The F-16 Fighting Falcon is now over 40 years old. More than 4500 have been produced and customers continue to place orders for additional units. It has been featured in movies like Iron Eagle (1986), and The Sum of All Fears (2002). Seeing the F-16 flash across the movie screen with a calm pilot strapped into the cockpit on top of a rocket, pushing it to the edge, while aiming to intercept a threat, does not teach us much about that aircraft. What do you actually know about them?
Here are 5 fast facts of the F-16 Fighting Falcon
- First flight was 1974 – The F-16 is over 40 years old. It’s prototype, the YF-16, conducted its maiden flight on February 2, 1974, at Edwards Air Force Base in California. On January 13, 1975, the YF-16 was announced as the winner of the Air Combat Fighter Competition sought by U.S. Air Force for their next air-to-air day fighter. Over the years, due to budget constraints and the need for one aircraft to perform multiple different missions, the F-16 eventually evolved into the all-weather, multi-role fighter it is today.
- First to use a fly-by-wire system – The F-16 became the first aircraft to use a fly-by-wire flight control system to make it more maneuverable than earlier-generation fighters. Fly-by-wire removes the direct cable and pulley connection from the pilot controls to the aircraft’s flight control surfaces. A quadruple-redundant flight control system reads the pressures applied by the pilot to the aircraft’s controls and very quickly determines how to move the plane’s control surfaces to maintain the proper flight path quickly and smoothly.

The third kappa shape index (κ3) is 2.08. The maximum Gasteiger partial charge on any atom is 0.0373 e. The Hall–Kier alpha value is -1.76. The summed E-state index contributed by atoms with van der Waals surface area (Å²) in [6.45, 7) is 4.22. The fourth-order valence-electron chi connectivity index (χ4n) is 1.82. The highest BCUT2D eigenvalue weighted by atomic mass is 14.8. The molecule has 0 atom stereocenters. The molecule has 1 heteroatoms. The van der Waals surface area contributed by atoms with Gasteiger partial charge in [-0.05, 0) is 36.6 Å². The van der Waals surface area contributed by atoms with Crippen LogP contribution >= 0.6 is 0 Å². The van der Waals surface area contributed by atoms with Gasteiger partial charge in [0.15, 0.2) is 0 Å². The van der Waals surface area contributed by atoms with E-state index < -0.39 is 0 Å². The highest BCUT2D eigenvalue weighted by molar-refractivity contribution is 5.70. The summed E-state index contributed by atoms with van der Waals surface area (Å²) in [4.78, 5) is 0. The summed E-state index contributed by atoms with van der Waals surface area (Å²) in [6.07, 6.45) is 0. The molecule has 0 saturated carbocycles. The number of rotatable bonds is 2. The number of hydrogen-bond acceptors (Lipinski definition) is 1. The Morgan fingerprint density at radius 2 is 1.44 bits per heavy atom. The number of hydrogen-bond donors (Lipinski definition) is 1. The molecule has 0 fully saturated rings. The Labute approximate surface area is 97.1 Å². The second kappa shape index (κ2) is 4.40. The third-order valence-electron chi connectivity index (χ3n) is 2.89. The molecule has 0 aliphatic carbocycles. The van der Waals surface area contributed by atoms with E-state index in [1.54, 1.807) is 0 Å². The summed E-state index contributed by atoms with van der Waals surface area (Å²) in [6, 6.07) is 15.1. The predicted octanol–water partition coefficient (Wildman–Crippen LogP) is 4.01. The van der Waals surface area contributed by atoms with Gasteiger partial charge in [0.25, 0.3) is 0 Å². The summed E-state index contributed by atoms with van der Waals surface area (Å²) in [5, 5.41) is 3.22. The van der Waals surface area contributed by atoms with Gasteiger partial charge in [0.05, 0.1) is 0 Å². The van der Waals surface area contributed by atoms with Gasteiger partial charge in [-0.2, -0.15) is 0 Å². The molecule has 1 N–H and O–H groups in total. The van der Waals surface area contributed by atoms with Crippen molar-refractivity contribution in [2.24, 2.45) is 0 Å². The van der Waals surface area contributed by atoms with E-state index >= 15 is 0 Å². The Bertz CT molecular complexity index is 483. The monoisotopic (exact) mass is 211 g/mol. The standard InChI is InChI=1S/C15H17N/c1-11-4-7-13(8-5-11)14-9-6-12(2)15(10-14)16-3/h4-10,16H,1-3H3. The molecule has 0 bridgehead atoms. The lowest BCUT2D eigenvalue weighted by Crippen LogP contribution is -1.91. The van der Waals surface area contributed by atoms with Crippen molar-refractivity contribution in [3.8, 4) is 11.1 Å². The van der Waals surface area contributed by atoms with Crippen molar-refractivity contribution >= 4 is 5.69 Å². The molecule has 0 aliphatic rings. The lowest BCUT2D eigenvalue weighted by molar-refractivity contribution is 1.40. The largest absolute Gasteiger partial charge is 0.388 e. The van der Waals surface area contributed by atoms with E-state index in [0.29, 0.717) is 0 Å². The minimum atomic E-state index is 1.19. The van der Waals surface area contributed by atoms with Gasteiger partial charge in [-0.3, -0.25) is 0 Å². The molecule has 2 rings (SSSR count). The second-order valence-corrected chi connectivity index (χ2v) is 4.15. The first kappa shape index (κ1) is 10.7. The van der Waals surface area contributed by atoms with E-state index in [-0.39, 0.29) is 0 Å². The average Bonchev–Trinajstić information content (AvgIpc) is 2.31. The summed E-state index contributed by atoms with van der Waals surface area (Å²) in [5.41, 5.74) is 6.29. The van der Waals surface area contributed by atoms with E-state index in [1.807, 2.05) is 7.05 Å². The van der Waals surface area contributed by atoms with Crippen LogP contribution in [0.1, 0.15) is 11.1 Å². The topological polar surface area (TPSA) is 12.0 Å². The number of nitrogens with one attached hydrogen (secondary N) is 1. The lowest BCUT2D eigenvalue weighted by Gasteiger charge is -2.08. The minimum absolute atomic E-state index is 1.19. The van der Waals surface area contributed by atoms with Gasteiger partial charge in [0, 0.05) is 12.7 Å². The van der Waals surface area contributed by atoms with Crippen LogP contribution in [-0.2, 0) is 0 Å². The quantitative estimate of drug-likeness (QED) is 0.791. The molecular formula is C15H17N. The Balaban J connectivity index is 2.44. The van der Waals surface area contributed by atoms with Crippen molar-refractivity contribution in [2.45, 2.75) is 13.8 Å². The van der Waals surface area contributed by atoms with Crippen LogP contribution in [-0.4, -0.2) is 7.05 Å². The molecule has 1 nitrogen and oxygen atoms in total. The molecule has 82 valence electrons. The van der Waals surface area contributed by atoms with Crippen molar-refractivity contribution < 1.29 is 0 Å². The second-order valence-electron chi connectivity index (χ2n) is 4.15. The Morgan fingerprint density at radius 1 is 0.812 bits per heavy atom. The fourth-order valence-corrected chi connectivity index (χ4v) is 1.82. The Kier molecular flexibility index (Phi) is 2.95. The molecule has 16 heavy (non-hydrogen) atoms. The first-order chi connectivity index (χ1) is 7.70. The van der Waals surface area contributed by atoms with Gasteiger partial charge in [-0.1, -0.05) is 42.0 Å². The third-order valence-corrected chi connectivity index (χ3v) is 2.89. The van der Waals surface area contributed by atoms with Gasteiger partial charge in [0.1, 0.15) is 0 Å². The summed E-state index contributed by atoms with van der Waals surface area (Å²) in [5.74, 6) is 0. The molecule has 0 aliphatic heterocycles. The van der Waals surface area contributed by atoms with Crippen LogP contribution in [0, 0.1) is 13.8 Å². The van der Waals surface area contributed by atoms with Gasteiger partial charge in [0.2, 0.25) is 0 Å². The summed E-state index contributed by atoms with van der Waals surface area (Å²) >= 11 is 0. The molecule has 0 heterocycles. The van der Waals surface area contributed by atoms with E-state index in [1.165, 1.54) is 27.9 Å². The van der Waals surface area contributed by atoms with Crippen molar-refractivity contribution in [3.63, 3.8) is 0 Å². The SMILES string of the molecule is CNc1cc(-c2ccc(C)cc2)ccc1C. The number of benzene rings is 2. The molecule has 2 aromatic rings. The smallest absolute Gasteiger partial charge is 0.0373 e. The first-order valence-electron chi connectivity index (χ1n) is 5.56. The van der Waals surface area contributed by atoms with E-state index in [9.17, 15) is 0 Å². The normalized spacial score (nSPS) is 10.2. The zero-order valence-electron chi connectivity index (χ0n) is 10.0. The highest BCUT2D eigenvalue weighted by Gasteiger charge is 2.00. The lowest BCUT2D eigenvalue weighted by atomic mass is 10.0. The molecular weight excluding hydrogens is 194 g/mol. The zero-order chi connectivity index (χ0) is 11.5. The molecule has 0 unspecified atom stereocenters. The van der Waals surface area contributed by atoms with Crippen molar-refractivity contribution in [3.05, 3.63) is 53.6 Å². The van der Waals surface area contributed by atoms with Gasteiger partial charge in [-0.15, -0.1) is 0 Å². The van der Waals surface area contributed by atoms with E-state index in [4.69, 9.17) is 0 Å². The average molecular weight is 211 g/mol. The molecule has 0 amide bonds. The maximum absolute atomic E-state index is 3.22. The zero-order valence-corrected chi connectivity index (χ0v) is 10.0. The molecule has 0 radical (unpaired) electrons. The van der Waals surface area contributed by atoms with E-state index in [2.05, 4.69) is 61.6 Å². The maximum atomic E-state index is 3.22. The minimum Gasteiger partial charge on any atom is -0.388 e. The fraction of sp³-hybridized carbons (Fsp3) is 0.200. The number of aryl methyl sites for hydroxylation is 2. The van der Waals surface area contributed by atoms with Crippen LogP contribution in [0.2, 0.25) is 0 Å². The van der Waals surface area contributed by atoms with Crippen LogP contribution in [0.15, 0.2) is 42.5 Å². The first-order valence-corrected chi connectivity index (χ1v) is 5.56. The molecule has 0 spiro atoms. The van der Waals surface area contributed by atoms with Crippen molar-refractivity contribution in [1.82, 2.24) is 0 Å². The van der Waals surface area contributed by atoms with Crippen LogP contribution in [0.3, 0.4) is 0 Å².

- Highly innovative design – The F-16 was designed to be the best air-to-air dogfighter. To enable this, the F-16 was the first aircraft with a reinforced airframe, enabling it to survive 9-Gs. The pilot’s seat was elevated and set to 30 degrees instead of 12 degrees like other 4th generation aircraft. This angle helps the pilot avoid blacking out during high G maneuvers. The control stick is set to the pilot’s right side versus a traditional middle stick. This provides arm support and more control to the pilot in very tight turns. The F-16 has a one-piece, polycarbonate, bubble canopy with no forward frame. This bird-proof canopy enables the pilot to have a full 360-degree view, better than other 4th generation aircraft.
- EPAFs joined the U.S. during early orders – Along with the U.S., the first four countries to quickly adopt the F-16 Fighting Falcon were Belgium, Denmark, Netherlands, and Norway. This group of countries became known as the European Participating Air Forces (EPAF). These European partners signed up for 348 aircraft during the Paris Air Show on June 7, 1975. Today, the F-16 serves 25 countries.
- Mid-life Update – The F-16 began its service life in 1979. It was expected to be replaced in 1999 with a successor. Due to economic and political reasons, the F-16 was to be extended through 2010. In 1989, a study began to address this life extension, and in 1992 the Mid-life Update was created to maintain the operational effectiveness of existing F-16s. The update package included upgrades to the cockpit and avionics as well as a program to identify and repair stress fractures in the air frame’s bulkhead.
Though the U.S. Air Force has still allocated funds to upgrade part of their F-16 fleet, these aircraft are expected to be replaced over the coming years by the F-35 Lightning II. The Falcon is still a tremendous aircraft that serves the United States and many countries around the world. With the need to extend the life of the aircraft and the availability of companies that repair its aging and obsolete systems, this multi-role fighter aircraft will remain in service for countries around the world for years to come.